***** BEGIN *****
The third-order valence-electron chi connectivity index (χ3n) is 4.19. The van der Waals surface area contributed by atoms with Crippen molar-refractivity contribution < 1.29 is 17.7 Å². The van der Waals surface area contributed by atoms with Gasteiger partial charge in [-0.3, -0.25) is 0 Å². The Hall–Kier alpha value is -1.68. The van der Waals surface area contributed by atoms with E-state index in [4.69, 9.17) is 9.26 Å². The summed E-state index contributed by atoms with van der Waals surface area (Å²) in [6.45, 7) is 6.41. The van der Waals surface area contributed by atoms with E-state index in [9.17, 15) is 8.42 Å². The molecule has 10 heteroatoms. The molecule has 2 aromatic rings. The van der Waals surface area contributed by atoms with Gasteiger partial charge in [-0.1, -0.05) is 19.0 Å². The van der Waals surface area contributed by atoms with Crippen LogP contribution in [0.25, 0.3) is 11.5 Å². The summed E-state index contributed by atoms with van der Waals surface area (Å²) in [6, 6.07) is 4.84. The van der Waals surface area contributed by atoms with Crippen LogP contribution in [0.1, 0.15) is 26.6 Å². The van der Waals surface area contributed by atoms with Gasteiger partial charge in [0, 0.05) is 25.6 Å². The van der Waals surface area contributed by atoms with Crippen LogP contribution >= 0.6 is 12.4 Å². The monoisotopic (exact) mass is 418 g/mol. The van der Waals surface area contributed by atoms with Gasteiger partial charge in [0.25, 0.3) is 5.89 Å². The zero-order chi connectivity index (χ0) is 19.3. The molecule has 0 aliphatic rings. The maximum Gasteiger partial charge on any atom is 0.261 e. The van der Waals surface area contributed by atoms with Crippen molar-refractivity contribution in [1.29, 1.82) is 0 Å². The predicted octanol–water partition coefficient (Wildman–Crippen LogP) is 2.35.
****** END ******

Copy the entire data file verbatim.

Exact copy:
The third-order valence-electron chi connectivity index (χ3n) is 4.19. The van der Waals surface area contributed by atoms with Crippen molar-refractivity contribution < 1.29 is 17.7 Å². The van der Waals surface area contributed by atoms with Gasteiger partial charge in [-0.3, -0.25) is 0 Å². The Hall–Kier alpha value is -1.68. The van der Waals surface area contributed by atoms with E-state index in [4.69, 9.17) is 9.26 Å². The summed E-state index contributed by atoms with van der Waals surface area (Å²) in [6.45, 7) is 6.41. The van der Waals surface area contributed by atoms with E-state index in [9.17, 15) is 8.42 Å². The molecule has 10 heteroatoms. The molecule has 2 aromatic rings. The van der Waals surface area contributed by atoms with Gasteiger partial charge in [-0.1, -0.05) is 19.0 Å². The van der Waals surface area contributed by atoms with Crippen LogP contribution in [0.25, 0.3) is 11.5 Å². The summed E-state index contributed by atoms with van der Waals surface area (Å²) in [6, 6.07) is 4.84. The van der Waals surface area contributed by atoms with Crippen LogP contribution in [0.1, 0.15) is 26.6 Å². The van der Waals surface area contributed by atoms with Gasteiger partial charge in [0, 0.05) is 25.6 Å². The van der Waals surface area contributed by atoms with Crippen LogP contribution >= 0.6 is 12.4 Å². The monoisotopic (exact) mass is 418 g/mol. The van der Waals surface area contributed by atoms with Gasteiger partial charge in [0.25, 0.3) is 5.89 Å². The zero-order chi connectivity index (χ0) is 19.3. The molecule has 0 aliphatic rings. The maximum Gasteiger partial charge on any atom is 0.261 e. The van der Waals surface area contributed by atoms with Crippen molar-refractivity contribution in [1.29, 1.82) is 0 Å². The predicted octanol–water partition coefficient (Wildman–Crippen LogP) is 2.35.